EPA Regulations on Coal Burning Power Plants Will Impact Cement Production

“When we try to pick out anything by itself, we find it hitched to everything else in the Universe.” – John Muir

And so it goes….with U.S. EPA regulations on coal fired power plants. After the EPA rids the country of coal-burning power plants, they will be coming after the concrete industry.

Concrete is the second most consumed product in the world, second only to water! Concrete pumps need concrete so the production of concrete and the availability of water should both be of some interest to you.

Both power plants and cement is produced using coal. Cement is produced in a kiln under high heat, the other boils water. Both utilize coal which produces a by-product called fly ash. For many years it was considered a waste material or by-product, but no longer.

Fly ash is a cementitious materiel. You may have noticed the word cementitious (or sometimes “cementatious” in this country) in mix designs replacing cement. That is because research has shown it can be used in concrete mixes to replace the more expensive cement.

For every ton of cement produced in a kiln, one ton of CO2 is produced. The EPA and friends think that ash production should cease. The result will be less ash for concrete meaning that it will require more cement and therefore concrete will surely cost more. Behind all of this is EPA’s theories of how CO2, the gas we need to breathe and grow plants is warming the planet and that’s going to kill us all.

Obviously, the price of concrete in California has not yet recovered from a more than 60 percent reduction in production from just a few years ago. When project costs get too high, the projects are differed. In the case of California, with the never-ending regulation, litigation and overall extraneous expense, the projects and the jobs go elsewhere.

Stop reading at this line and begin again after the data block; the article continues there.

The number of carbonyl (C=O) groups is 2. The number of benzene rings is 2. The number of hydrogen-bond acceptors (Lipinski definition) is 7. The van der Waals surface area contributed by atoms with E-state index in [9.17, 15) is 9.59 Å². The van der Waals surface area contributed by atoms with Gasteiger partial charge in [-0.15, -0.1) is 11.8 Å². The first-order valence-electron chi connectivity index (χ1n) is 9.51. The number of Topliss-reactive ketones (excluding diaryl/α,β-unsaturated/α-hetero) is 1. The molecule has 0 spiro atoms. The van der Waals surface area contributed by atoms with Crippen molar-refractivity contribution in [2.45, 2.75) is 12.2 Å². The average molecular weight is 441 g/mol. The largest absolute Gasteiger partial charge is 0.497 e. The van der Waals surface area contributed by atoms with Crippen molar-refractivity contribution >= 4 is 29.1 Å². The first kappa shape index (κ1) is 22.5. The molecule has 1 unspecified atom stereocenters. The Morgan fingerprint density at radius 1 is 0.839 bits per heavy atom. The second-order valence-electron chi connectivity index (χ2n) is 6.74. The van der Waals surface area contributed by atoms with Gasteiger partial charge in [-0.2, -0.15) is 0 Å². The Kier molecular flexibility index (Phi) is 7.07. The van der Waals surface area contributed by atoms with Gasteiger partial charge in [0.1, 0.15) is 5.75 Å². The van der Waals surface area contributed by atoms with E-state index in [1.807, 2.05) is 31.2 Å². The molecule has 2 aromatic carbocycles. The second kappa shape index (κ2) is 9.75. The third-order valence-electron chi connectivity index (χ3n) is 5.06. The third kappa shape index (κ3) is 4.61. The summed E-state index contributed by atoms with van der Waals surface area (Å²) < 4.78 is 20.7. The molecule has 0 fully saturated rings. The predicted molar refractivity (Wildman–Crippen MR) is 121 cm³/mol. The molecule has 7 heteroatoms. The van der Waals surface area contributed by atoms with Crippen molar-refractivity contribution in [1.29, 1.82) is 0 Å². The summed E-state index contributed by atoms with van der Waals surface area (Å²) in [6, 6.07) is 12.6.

Lessons Learned from Europe

Holcim is a multi-national cement and aggregate producer based in Switzerland, with large holdings in German and the Middle East. On April 7, 2014, Holcim and (France based) Lafarge announced they had agreed to terms on a “merger of equals” valued at nearly $60 billion.

This company has already experienced the disaster of these green energy rules and is moving with great haste to undue many of their foolish energy schemes.

The Swiss and Germans know the actual energy produced by solar and wind is less than a third of the alleged output. They shut down their nuclear plants due to fears from the partial meltdown of the Japanese Fukushima power plant and they had started to end coal burning power plants because of their belief in the global warming scam. The resulting high energy cost has German industry looking to relocate out of the county.

Energy costs have risen by 30 percent for the average household. Industry is exempted from these increases because the government woke up to the disadvantage it put their industries in on the world market.

What became of Holcim in all of this? They developed a method of burning the fiberglass windmill blades from the unproductive units throughout Germany. They cut the blades shorter on site for easy transport; they even developed a “green” dust reducer to spray when cutting the blades.

The grounded blades are burned in the retained coal power plants and one ton of grindings replaces 1,300 pounds of coal. This is a growth industry; estimated junk blades by 2019 will exceed 15,000 per year—lemonade from lemons.
My point, in case you missed it, is that we, like the Germans, are suffering because elected officials, who are frequently wrong, assisted by bureaucrats who know nothing of the real world, embarked on foolish but predictable outcomes.
Currently our state has a water shortage because of government and we will soon have electricity shortages because of government and ever-increased fuel prices due to government.

Anybody got any lemons?